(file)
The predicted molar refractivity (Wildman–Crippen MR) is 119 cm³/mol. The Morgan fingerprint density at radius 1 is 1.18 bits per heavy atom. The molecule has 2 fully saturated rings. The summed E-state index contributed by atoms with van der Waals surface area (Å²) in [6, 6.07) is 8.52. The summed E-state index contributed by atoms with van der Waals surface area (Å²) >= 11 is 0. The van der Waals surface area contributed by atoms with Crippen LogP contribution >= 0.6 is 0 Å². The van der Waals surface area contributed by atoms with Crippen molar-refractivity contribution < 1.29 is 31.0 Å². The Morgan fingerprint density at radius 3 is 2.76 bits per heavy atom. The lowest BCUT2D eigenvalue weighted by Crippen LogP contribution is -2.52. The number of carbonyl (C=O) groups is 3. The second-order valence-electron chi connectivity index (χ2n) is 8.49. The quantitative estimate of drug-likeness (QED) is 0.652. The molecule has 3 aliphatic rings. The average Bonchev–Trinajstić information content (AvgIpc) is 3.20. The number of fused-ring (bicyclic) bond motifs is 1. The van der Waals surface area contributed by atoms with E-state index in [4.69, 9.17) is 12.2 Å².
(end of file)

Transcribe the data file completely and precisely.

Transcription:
The predicted molar refractivity (Wildman–Crippen MR) is 119 cm³/mol. The Morgan fingerprint density at radius 1 is 1.18 bits per heavy atom. The molecule has 2 fully saturated rings. The summed E-state index contributed by atoms with van der Waals surface area (Å²) in [6, 6.07) is 8.52. The summed E-state index contributed by atoms with van der Waals surface area (Å²) >= 11 is 0. The van der Waals surface area contributed by atoms with Crippen LogP contribution >= 0.6 is 0 Å². The van der Waals surface area contributed by atoms with Crippen molar-refractivity contribution < 1.29 is 31.0 Å². The Morgan fingerprint density at radius 3 is 2.76 bits per heavy atom. The lowest BCUT2D eigenvalue weighted by Crippen LogP contribution is -2.52. The number of carbonyl (C=O) groups is 3. The second-order valence-electron chi connectivity index (χ2n) is 8.49. The quantitative estimate of drug-likeness (QED) is 0.652. The molecule has 3 aliphatic rings. The average Bonchev–Trinajstić information content (AvgIpc) is 3.20. The number of fused-ring (bicyclic) bond motifs is 1. The van der Waals surface area contributed by atoms with E-state index in [4.69, 9.17) is 12.2 Å².